The 630,000 acres of land in Attica, the region in which Athens was located, were rocky and unproductive. In fact, one-third of it was not suitable for any kind of farming. Even with careful land management and irrigation, the region only produced 675,000 bushels of grain per year—hardly enough to supply a quarter of its population. Without imported food, Athens would have starved.
Although the terrain of Attica was not well suited for growing grain, it was well-suited for olives. An olive tree took 16 years of growing to produce use-able olives and 40 years to reach full productivity. Olive trees were so valuable in Athens that cutting one down was a crime punishable by exile or death.
While the olive tree and its leaves became symbols of peace, wisdom, and victory, it was olive oil that was the source of Athens’ wealth. Olive oil was considered liquid gold, and Greek olive oil was considered the finest in the ancient world.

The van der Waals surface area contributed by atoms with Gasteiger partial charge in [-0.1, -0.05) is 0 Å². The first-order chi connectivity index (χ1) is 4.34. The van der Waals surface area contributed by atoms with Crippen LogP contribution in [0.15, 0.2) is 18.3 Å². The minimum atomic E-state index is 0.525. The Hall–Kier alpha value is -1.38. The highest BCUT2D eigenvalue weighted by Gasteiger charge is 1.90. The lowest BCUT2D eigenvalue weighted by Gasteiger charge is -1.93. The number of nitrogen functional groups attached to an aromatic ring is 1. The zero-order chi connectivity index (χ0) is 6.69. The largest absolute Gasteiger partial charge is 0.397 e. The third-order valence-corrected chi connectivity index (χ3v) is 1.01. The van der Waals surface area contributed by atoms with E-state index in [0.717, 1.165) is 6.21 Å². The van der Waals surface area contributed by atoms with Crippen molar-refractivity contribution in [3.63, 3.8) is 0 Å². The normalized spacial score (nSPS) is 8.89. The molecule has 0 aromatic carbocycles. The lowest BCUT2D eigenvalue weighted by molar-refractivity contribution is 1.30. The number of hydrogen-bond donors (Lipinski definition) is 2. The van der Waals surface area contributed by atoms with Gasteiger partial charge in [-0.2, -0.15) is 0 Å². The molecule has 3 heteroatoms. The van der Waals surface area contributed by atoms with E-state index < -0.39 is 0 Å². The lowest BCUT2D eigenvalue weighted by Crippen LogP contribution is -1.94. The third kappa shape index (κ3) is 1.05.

The oil had many uses: as a food and in cooking, in religious ceremonies, as lamp fuel for lighting homes, as a skin conditioner and a cleanser instead of soap, and as a medicine. Hippocrates, the father of medicine, referred to it as “the great therapeutic” with more than 60 uses as a medicine. Olive oil was applied to the skin of Olympic athletes before competitions.
Olive oil was as valuable to the ancient world as petroleum oil is to the modern world. In Greek mythology, olives and olive oil were considered gifts from the goddess Athena to the Athenian people. Because of her gift of olives, one myth says, Athena was selected as the city’s patron saint over Poseidon (god of the sea).